Cougar Den 2.0
More by Lydia Estepp
More stories from Lydia Estepp
April 17, 2018
Cougar Den has had its fair share of issues this year, including students skipping and complaints about the advisory-like structure. Considering Cougar Den’s overall negative reception, the administration may choose to remove it next year and switch to a standard seven class periods per day schedule. However, Cougar Den has the potential to work if the school makes some major changes.
The school should let teachers come up with their own specialty classes for Cougar Den covering interesting topics or offering fun activities, essentially turning Cougar Den into a weekly club meeting rather than an advisory period. This change would give teachers a creative outlet to teach a class about a topic they love and give students the same opportunity to learn about something new and exciting.
Teachers could host recreational sports or open gym sessions to offer students a fun way to exercise and stay healthy. Teachers who have special interests in things like movies or music could lead Cougar Den clubs dedicated to learning about and enjoying those specific topics.
This new Cougar Den would give students the option to sign up for the specific class they want to take, giving students proper incentive to come to Cougar Den. Not only will choosing a specific Cougar Den discourage skipping, but it will give students the opportunity to participate in a fun, stress-free extracurricular of their choice without grades and GPA as a concern.
According to the Afterschool Alliance, high school students who participate in clubs and extracurriculars have improved grades, attendance and engagement in their education. By requiring students to participate in Cougar Den but giving them the freedom to choose which Cougar Den to take, more students will take part in after school activities and students will care more about the school.
The current Cougar Den provides students time for studying and making up class work, which pose some issues to arrange with the new Cougar Den plan. However, to fix that issue, the school can assign a handful of “quiet study” Cougar Dens for students to occasionally go to instead of their normal Cougar Dens if they need to take a test or get some work done. They could also assign a specific Cougar Den for students who struggle with grades or need extra tutoring in certain subjects, taught by teachers or student volunteers much like the tutoring style of Peer 2 Peer.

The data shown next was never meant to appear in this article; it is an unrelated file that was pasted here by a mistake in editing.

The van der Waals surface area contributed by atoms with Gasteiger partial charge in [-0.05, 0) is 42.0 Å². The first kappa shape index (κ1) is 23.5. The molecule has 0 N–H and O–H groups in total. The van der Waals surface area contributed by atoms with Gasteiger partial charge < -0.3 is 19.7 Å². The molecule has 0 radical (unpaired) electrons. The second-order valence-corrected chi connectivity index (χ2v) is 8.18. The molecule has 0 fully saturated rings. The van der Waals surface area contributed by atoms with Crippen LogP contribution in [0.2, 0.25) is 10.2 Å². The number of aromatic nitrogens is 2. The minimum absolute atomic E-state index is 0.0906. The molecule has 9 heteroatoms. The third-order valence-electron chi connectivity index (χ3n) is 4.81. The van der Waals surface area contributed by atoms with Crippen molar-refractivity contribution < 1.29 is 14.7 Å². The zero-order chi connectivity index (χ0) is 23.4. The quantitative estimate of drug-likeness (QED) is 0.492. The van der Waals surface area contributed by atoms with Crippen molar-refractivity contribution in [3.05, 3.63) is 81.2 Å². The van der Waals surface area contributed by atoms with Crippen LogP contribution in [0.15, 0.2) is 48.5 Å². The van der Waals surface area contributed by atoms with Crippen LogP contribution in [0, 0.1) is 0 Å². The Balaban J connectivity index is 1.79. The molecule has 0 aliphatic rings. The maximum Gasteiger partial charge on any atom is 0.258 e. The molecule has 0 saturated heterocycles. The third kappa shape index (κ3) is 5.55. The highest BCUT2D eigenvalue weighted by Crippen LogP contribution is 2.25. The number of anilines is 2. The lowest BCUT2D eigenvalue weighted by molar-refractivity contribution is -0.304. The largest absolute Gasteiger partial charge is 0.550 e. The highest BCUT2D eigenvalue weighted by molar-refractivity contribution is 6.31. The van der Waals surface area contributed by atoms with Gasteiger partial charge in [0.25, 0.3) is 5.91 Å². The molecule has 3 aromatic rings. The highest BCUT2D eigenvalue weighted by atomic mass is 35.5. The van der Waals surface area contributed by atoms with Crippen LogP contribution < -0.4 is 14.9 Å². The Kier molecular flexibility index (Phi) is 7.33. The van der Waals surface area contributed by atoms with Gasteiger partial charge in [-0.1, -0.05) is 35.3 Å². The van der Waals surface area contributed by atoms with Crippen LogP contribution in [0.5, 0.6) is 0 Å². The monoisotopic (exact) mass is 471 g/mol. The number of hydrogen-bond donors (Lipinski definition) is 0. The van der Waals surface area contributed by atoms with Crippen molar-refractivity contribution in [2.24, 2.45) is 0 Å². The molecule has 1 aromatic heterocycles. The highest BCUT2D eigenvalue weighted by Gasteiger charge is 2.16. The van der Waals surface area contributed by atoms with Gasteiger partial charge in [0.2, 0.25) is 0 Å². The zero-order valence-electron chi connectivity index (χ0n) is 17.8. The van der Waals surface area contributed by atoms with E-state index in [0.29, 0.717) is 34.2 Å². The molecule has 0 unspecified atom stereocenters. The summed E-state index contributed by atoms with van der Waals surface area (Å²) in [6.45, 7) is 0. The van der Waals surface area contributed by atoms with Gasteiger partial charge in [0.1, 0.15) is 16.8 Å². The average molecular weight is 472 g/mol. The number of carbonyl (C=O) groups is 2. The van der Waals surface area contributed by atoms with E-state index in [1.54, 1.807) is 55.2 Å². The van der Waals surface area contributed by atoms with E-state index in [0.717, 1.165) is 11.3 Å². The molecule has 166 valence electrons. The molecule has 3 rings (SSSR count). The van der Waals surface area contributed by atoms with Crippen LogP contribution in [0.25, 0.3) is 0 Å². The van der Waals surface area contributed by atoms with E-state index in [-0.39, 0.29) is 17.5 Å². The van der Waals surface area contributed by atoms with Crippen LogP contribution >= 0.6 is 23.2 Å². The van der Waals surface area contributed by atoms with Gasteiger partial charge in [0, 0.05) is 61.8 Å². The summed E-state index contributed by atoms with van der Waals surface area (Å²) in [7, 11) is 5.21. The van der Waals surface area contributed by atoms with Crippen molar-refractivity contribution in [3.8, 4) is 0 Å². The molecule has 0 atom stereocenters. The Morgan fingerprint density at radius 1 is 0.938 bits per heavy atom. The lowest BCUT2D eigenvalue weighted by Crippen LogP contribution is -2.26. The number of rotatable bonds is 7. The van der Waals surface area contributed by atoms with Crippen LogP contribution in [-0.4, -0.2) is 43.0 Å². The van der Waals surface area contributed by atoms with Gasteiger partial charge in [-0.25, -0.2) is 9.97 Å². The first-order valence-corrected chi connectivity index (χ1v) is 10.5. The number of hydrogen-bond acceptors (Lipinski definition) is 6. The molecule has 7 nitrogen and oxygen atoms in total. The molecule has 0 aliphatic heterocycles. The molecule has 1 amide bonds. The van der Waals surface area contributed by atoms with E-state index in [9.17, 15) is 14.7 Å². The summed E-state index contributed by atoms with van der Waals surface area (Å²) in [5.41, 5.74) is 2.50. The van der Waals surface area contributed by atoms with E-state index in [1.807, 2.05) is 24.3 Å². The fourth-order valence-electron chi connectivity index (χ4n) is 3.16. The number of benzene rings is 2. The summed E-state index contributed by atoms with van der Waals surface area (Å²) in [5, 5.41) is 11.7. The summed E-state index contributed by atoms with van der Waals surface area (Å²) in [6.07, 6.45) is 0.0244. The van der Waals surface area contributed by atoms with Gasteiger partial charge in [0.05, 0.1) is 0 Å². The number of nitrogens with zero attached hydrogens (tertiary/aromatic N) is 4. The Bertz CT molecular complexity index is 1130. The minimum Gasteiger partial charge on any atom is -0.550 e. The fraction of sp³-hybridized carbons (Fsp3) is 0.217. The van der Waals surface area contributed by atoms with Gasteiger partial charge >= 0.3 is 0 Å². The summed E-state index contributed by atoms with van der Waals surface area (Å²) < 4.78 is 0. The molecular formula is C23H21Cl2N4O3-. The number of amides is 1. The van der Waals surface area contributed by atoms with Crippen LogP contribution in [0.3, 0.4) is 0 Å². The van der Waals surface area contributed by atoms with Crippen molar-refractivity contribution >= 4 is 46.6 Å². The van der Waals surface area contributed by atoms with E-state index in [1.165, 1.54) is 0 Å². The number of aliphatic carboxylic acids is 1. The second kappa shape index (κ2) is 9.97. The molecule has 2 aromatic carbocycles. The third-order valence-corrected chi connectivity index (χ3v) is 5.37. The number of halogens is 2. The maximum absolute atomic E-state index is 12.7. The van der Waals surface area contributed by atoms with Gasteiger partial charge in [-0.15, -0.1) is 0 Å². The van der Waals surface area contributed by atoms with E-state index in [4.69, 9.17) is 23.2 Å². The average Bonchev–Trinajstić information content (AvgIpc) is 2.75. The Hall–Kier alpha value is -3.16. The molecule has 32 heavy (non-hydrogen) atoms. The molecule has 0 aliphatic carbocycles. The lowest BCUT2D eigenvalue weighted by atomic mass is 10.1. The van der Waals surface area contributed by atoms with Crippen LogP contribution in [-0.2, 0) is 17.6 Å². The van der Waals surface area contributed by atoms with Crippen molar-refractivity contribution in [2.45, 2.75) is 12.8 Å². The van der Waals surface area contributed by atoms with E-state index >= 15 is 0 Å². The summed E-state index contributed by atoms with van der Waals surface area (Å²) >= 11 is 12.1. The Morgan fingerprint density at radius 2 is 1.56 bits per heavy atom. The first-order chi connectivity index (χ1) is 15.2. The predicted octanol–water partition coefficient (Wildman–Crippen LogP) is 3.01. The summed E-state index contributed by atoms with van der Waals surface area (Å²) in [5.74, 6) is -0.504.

The potential unwillingness of some teachers to put in the extra work to create a new class may pose an issue for this new Cougar Den system. However, several more hands-off Cougar Den ideas exist for teachers if they don’t have a topic they would enjoy teaching. For example, some teachers will need to supervise the quiet study Cougar Dens, which will not drastically differ from how Cougar Den works now. Teachers without a specialty Cougar Den could also potentially supervise classes taught by students if certain students want to lead group meetings during Cougar Den.
By changing Cougar Den into an enjoyable weekly extracurricular activity picked by teachers and signed up for by students, Cougar Den will go from an inconvenience to a pivotal part of the school week. This change would require lots of work from teachers and students, meaning the pre-existing Cougar Den Committee will need to decide on the new plan and grow to support the changes accordingly. By turning Cougar Den into a positive experience, the school can turn a major annoyance into a major success.